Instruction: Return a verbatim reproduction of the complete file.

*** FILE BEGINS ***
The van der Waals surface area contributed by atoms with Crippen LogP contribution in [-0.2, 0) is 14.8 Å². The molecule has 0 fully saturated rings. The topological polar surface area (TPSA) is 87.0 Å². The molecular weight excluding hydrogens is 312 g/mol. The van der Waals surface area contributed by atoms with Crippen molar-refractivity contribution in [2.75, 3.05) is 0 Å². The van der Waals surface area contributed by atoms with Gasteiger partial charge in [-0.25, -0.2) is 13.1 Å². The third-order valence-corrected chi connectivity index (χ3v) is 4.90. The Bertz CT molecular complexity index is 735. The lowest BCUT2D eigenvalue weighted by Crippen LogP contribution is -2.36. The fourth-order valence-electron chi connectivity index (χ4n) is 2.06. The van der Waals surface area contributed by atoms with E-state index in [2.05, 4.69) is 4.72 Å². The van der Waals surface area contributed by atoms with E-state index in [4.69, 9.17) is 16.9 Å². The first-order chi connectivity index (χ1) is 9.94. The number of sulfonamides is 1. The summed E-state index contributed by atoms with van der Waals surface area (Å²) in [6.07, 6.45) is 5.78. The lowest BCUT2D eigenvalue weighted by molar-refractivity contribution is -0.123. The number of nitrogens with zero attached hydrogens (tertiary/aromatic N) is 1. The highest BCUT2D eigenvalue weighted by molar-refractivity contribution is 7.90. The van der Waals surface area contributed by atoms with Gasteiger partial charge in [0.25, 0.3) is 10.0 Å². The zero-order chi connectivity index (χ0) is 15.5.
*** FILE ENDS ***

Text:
The van der Waals surface area contributed by atoms with Crippen LogP contribution in [-0.2, 0) is 14.8 Å². The molecule has 0 fully saturated rings. The topological polar surface area (TPSA) is 87.0 Å². The molecular weight excluding hydrogens is 312 g/mol. The van der Waals surface area contributed by atoms with Crippen molar-refractivity contribution in [2.75, 3.05) is 0 Å². The van der Waals surface area contributed by atoms with Gasteiger partial charge in [-0.25, -0.2) is 13.1 Å². The third-order valence-corrected chi connectivity index (χ3v) is 4.90. The Bertz CT molecular complexity index is 735. The lowest BCUT2D eigenvalue weighted by Crippen LogP contribution is -2.36. The fourth-order valence-electron chi connectivity index (χ4n) is 2.06. The van der Waals surface area contributed by atoms with E-state index in [2.05, 4.69) is 4.72 Å². The van der Waals surface area contributed by atoms with E-state index in [4.69, 9.17) is 16.9 Å². The first-order chi connectivity index (χ1) is 9.94. The number of sulfonamides is 1. The summed E-state index contributed by atoms with van der Waals surface area (Å²) in [6.07, 6.45) is 5.78. The lowest BCUT2D eigenvalue weighted by molar-refractivity contribution is -0.123. The number of nitrogens with zero attached hydrogens (tertiary/aromatic N) is 1. The highest BCUT2D eigenvalue weighted by molar-refractivity contribution is 7.90. The van der Waals surface area contributed by atoms with Gasteiger partial charge in [0.25, 0.3) is 10.0 Å². The zero-order chi connectivity index (χ0) is 15.5.